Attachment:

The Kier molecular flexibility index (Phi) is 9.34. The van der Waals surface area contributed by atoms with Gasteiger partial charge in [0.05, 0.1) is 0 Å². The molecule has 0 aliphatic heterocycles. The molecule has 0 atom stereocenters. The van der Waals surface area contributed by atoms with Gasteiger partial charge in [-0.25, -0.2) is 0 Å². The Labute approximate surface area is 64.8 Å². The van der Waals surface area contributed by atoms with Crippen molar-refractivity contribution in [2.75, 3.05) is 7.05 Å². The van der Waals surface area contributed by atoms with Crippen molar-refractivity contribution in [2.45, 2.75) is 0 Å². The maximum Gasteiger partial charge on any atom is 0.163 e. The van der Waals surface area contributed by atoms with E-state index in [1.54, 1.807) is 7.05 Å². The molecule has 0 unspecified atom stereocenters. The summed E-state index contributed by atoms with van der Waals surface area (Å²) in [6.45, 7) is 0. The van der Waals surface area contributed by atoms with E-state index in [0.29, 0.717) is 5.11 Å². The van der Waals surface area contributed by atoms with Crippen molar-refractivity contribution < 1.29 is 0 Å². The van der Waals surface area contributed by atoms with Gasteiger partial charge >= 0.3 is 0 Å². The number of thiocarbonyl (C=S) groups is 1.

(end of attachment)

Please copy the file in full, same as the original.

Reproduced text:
The Kier molecular flexibility index (Phi) is 9.34. The van der Waals surface area contributed by atoms with Gasteiger partial charge in [0.05, 0.1) is 0 Å². The molecule has 0 aliphatic heterocycles. The molecule has 0 atom stereocenters. The van der Waals surface area contributed by atoms with Gasteiger partial charge in [-0.25, -0.2) is 0 Å². The Labute approximate surface area is 64.8 Å². The van der Waals surface area contributed by atoms with Crippen molar-refractivity contribution in [2.75, 3.05) is 7.05 Å². The van der Waals surface area contributed by atoms with Crippen molar-refractivity contribution in [2.45, 2.75) is 0 Å². The maximum Gasteiger partial charge on any atom is 0.163 e. The van der Waals surface area contributed by atoms with E-state index in [1.54, 1.807) is 7.05 Å². The molecule has 0 unspecified atom stereocenters. The summed E-state index contributed by atoms with van der Waals surface area (Å²) in [6.45, 7) is 0. The van der Waals surface area contributed by atoms with E-state index in [0.29, 0.717) is 5.11 Å². The van der Waals surface area contributed by atoms with Crippen molar-refractivity contribution < 1.29 is 0 Å². The van der Waals surface area contributed by atoms with Gasteiger partial charge >= 0.3 is 0 Å². The number of thiocarbonyl (C=S) groups is 1.